Exclusive: T. Rowe bans some American Air employees from fund trading
By Jed Horowitz
NEW YORK (Reuters) - T. Rowe Price Group Inc (TROW.O: Quote) has permanently banned about 1,300 American Airlines employees from trading among its funds in their 401(k) retirement plans, a rare move to curb "collective" trading by subscribers to an investment newsletter.
About 800 additional employees have received warning letters about their trading patterns, according to sources at the airline and at JPMorgan Chase & Co (JPM.N: Quote), administrator of the retirement plan.
The ban, confirmed by the airline and the fund company in response to a Reuters inquiry, follows a period of several years in which T. Rowe Price imposed a series of temporary trading restrictions on some subscribers to the EZTracker LLC newsletter for American Airlines employees.
The newsletter suggests monthly mutual fund trades to more than 2,000 subscribers who invest in the company's defined contribution plan known as $uper $aver 401(k). The plan has more than 80,000 participants.
When large numbers of investors trade mutual funds in lockstep, it can force fund managers to buy and sell securities at inopportune times. They may have to find securities to buy in a hurry if the pack invests all at once, and may have to sell quickly to pay off sellers who cash out together.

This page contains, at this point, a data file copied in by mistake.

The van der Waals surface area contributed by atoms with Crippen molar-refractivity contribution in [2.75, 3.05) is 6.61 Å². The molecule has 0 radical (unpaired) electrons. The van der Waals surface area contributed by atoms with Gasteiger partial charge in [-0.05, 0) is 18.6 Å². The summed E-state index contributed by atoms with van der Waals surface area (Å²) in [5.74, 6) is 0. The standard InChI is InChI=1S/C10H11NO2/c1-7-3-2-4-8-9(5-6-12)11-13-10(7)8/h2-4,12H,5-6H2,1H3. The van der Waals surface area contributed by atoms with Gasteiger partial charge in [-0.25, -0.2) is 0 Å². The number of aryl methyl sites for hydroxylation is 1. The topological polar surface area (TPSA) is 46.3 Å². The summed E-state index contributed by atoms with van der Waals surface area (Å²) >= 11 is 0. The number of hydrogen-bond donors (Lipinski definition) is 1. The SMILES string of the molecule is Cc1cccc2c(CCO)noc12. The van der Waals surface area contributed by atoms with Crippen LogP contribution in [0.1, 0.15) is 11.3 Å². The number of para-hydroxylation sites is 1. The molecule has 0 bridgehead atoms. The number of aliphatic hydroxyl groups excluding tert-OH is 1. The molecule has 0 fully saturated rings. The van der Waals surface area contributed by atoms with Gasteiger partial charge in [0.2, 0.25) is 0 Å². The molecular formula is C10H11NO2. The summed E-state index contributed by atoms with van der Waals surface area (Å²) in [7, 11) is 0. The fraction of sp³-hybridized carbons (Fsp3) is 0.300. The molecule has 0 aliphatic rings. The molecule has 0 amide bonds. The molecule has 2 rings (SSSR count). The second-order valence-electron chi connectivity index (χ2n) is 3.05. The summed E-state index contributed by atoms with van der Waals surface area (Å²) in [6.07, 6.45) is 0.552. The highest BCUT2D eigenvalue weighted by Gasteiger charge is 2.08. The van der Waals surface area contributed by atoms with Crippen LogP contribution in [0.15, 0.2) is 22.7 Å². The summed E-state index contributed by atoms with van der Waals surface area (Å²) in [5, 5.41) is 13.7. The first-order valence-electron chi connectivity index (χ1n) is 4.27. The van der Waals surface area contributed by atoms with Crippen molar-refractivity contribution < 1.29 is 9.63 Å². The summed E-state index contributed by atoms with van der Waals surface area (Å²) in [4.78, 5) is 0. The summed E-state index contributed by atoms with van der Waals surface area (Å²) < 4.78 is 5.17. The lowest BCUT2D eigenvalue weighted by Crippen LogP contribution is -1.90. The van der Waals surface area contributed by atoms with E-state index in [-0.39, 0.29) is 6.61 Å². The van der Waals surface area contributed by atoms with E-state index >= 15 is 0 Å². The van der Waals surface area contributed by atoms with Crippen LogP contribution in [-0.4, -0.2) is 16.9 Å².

T. Rowe Price spokesman Bill Benintende said collective trading can disrupt portfolio managers' strategies and raise costs for long-term investors.
"In limited situations" the company's funds restrict investors who significantly alter their holdings on the advice of a newsletter, he wrote in an emailed statement confirming the ban. He declined to name the newsletter or discuss other specifics.
Investment newsletter veterans said a permanent ban is highly unusual, and raises questions about why a giant like T. Rowe Price, which manages $614 billion, would single out activities of a small group of people. The controversy comes as workers' anxiety about managing their own retirement investments grows, while employers close company-paid and professionally managed pension plans. Continued...